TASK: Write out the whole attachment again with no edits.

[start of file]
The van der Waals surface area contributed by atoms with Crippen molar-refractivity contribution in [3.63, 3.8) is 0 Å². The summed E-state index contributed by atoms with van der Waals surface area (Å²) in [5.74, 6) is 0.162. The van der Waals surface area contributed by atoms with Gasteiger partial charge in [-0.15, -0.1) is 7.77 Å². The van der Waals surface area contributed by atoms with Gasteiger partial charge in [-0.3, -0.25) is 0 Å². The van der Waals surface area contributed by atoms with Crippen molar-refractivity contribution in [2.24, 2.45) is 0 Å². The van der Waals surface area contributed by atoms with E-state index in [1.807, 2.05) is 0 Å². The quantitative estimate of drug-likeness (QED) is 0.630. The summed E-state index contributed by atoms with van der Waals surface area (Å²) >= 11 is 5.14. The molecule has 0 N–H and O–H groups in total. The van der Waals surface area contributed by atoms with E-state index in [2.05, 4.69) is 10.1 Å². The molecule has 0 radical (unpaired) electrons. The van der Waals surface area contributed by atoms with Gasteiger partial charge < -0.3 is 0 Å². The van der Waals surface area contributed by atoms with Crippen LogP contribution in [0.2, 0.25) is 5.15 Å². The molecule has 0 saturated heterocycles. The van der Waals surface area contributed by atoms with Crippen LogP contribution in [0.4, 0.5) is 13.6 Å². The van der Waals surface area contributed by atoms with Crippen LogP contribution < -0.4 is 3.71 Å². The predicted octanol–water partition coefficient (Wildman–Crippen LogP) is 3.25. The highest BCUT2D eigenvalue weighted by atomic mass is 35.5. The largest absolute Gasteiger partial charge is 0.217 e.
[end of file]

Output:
The van der Waals surface area contributed by atoms with Crippen molar-refractivity contribution in [3.63, 3.8) is 0 Å². The summed E-state index contributed by atoms with van der Waals surface area (Å²) in [5.74, 6) is 0.162. The van der Waals surface area contributed by atoms with Gasteiger partial charge in [-0.15, -0.1) is 7.77 Å². The van der Waals surface area contributed by atoms with Gasteiger partial charge in [-0.3, -0.25) is 0 Å². The van der Waals surface area contributed by atoms with Crippen molar-refractivity contribution in [2.24, 2.45) is 0 Å². The van der Waals surface area contributed by atoms with E-state index in [1.807, 2.05) is 0 Å². The quantitative estimate of drug-likeness (QED) is 0.630. The summed E-state index contributed by atoms with van der Waals surface area (Å²) >= 11 is 5.14. The molecule has 0 N–H and O–H groups in total. The van der Waals surface area contributed by atoms with E-state index in [2.05, 4.69) is 10.1 Å². The molecule has 0 radical (unpaired) electrons. The van der Waals surface area contributed by atoms with Gasteiger partial charge < -0.3 is 0 Å². The van der Waals surface area contributed by atoms with Crippen LogP contribution in [0.2, 0.25) is 5.15 Å². The molecule has 0 saturated heterocycles. The van der Waals surface area contributed by atoms with Crippen LogP contribution in [0.4, 0.5) is 13.6 Å². The van der Waals surface area contributed by atoms with Crippen LogP contribution < -0.4 is 3.71 Å². The predicted octanol–water partition coefficient (Wildman–Crippen LogP) is 3.25. The highest BCUT2D eigenvalue weighted by atomic mass is 35.5. The largest absolute Gasteiger partial charge is 0.217 e.